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Saturday, April 16, 2005


If the cap fits

Michael Howard proposes to place a cap on the number of people allowed to seek refuge from tyranny and oppression. A cap like this, perhaps?

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Were you a German war criminal?

[I realise that this post will offend some people. However, I believe that Michael Howard is running a campaign based on the same prejudices, ignorance and hate that worked against members of his own family (who may be among those offended, as David Duff points out) during the 1930s. Our current electoral climate appears to be one in which such a robust campaigner against racism as Kem Livingstone is tarred as anti-semitic while a politician who seemingly does not miss an opportunity to push racial and xenophobic electoral buttons is the leader of Britain's second party. I do not think that someone willing to play such a nasty, dirty and immoral electoral game is above being called out on his shameful campaigning.]

Cor, you are a wag! Where do you think them up? I bet some of 'Mikey's' elderly relatives are splitting themselves! Do give us more, and then we shall know exactly whom the cap fits.
Well David, they ought to be spitting with rage. 'Mikey' is playing the very same immigration cards that were used against the Jews in the 1930s - they spread disease, are criminals, what is more owe their allegience to some supra-national power and that the country is full anyone.

Well done, I must say. He has read his history books, and knows which buttons work well when pressed. Shamelessly, he has pressed them all.
There can surely be no doubt that Howard is constructing a nasty little campaign that whips up xenophobic fears and prejudices rather than dispelling myths and smashing misrepresentations. Shame on him. I only hope that, as it seems, he has spun so many deceitful lies and so much poisonous slander about ‘foreigners’ – be they gypsies, asylum seekers, immigrants, or (in typical jingoistic Tory style) ‘Europeans’ – he has actually done enough to politically hang himself.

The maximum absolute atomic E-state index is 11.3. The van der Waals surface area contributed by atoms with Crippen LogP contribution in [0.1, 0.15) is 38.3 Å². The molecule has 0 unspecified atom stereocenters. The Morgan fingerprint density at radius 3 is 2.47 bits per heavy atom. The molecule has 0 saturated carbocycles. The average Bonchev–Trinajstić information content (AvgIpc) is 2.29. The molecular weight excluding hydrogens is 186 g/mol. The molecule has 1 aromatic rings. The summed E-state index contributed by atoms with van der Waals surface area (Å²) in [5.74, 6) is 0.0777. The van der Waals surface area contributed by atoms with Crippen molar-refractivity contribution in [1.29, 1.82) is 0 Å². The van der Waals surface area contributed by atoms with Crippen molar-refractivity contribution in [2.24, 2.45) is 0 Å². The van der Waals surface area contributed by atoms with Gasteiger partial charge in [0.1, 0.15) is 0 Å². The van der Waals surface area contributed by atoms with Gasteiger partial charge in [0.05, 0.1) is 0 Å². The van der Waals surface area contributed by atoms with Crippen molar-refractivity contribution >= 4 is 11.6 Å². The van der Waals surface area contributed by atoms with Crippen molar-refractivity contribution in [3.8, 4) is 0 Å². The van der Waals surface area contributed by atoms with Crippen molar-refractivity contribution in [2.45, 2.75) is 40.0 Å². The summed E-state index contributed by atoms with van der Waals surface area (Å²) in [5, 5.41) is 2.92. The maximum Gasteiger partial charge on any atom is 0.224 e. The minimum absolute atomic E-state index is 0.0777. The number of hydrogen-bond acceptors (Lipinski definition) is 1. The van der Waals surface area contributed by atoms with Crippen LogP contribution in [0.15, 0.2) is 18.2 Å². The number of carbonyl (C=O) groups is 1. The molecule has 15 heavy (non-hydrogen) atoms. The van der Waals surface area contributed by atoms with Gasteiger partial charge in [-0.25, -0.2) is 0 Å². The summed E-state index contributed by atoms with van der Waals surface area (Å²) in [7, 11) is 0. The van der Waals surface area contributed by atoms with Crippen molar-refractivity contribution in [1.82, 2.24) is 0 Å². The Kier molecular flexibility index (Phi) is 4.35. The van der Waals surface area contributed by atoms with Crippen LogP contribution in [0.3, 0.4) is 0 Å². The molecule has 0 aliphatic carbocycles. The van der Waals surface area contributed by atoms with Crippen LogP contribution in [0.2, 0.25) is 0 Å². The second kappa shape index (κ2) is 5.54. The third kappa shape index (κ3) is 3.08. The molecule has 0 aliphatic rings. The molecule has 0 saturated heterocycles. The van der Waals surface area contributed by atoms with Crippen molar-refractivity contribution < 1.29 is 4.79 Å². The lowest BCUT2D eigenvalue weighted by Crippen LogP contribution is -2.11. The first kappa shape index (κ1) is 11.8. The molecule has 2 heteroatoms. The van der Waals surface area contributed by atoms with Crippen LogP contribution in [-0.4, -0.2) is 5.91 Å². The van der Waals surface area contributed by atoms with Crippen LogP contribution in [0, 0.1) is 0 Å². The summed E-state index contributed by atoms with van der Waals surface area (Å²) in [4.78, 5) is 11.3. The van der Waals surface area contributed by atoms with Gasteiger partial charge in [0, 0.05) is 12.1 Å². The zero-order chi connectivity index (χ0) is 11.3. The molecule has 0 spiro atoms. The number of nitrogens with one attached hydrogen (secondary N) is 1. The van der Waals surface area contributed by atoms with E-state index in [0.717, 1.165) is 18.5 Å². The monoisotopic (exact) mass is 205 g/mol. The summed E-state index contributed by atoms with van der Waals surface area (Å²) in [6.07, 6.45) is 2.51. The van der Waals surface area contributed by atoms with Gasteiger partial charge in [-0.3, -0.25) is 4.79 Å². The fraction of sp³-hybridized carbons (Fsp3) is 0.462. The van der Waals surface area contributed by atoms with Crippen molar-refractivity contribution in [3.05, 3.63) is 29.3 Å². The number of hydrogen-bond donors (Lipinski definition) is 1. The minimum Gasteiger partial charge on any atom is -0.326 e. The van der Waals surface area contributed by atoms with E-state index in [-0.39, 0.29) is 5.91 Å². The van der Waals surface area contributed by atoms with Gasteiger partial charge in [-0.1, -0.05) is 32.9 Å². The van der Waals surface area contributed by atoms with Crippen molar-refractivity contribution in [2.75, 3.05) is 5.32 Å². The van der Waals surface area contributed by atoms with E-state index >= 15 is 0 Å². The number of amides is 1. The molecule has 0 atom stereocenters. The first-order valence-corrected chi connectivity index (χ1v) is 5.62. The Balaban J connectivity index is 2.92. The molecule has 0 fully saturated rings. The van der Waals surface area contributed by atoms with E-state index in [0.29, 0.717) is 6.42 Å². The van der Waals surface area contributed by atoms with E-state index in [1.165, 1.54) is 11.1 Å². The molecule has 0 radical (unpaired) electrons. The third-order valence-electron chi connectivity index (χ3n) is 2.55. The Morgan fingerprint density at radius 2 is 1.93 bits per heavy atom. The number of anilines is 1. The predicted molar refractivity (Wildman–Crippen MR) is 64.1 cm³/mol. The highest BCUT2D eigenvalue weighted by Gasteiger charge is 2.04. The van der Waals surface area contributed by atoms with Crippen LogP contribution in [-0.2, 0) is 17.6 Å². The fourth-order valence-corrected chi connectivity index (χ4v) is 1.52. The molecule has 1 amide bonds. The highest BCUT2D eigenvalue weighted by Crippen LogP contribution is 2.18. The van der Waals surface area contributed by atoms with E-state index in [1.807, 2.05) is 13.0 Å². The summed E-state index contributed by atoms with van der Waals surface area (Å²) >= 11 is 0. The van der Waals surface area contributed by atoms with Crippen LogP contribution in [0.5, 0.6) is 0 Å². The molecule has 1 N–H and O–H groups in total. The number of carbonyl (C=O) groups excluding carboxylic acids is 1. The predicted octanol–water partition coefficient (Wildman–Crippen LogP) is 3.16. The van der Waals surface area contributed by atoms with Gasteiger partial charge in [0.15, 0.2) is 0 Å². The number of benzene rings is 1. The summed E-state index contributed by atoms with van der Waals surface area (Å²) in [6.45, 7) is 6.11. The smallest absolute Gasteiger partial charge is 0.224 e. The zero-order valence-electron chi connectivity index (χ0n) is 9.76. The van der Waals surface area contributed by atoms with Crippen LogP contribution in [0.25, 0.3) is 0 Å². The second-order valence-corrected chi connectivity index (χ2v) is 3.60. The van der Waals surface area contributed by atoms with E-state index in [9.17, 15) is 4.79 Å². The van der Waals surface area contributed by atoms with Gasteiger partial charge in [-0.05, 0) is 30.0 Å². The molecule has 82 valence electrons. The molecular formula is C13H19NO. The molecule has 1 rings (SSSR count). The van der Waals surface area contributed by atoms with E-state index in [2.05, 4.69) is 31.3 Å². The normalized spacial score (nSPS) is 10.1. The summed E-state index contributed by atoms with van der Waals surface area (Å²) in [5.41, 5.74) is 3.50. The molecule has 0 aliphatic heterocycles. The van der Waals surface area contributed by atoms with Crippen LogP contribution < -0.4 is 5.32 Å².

Come May 5th, goodbye ‘Mikey’ and good riddance to the nasty party.
Yeeeeees, but I would like to know for sure exactly what the last commenter is saying. Is it that a) there are absolutely no fears/resentments existing amongst the indigent population, and that 'Mikey' is inventing it all; or b) that there are such worries and 'Mikey' is reflecting these back, albeit in an exegerrated fashion?
Ok. I’m not saying that some people aren’t worried about immigration or that they don’t have concerns that equal or surpass Howard’s hyperbole. But because they have such concerns it does not mean that they should be pandered to in a search for greater power – in this case, the premiership. I would suggest that it the responsibility of people in positions of power to challenge such notions, rather than pander to fears that are not grounded in reason but in prejudice.
It really is ver difficult to know where to begin when faced with the sort of comment above from Anon.

First, he admits that there are concerns and worries but then states that it is not for politicians to "pander" to them. Sorry, but I thought that was what politicians (and general elections) were about. They try to discern what 'the people' are concerned about, and then offer up their different solutions.

Not so, according to Anon, who says, in effect, that the people have no business with such worries and concerns, it's just their own silly prejudices. So that's it then! In electioneering terms what you do is push your face close into that of a worried and frightened pensioner whose neighborhood has been swamped by immigrants, and shout, Prescott-style, "Stick it!"

Hmmmm. I assume Anon is not a candidate.
No, David, you are wrong. Democracy's job is to "discern what 'the people' are concerned about, and then offer up... different solutions".

A politicians job is quite different - he has to argue for what he believes in. This way, so theorists of democracy argue, the electorate will take an active part in a debate that determines the government of the country. It is argued that, in this battle of ideas the best ideas will win. The aim of every democratic politician ought to be, and this is an ought that springs from democracy and not my own morality, to reduce the number of people who believe that 'asylum seekers' get more in benefit than they do, and all other such simply untrue beliefs. When a politician does not correct these foundations for prejudice, but rather works to seek power on them, he is no longer democratic. Or, at least, he is less democratic than he would otherwise be.

Now, this can be demostrated with a thought experiment not centred on a hot-button issue such as immigration. If the majority of people believe in something that is not true, and cast their vote according to this belief, then the government can claim to represent their beliefs. But, if the people standing for election know that the belief that the people hold is not true, but by promoting this belief it will propel them into power, then we are no longer really talking about a democracy, but an ignorant, consenting aristocracy of those with special knowledge.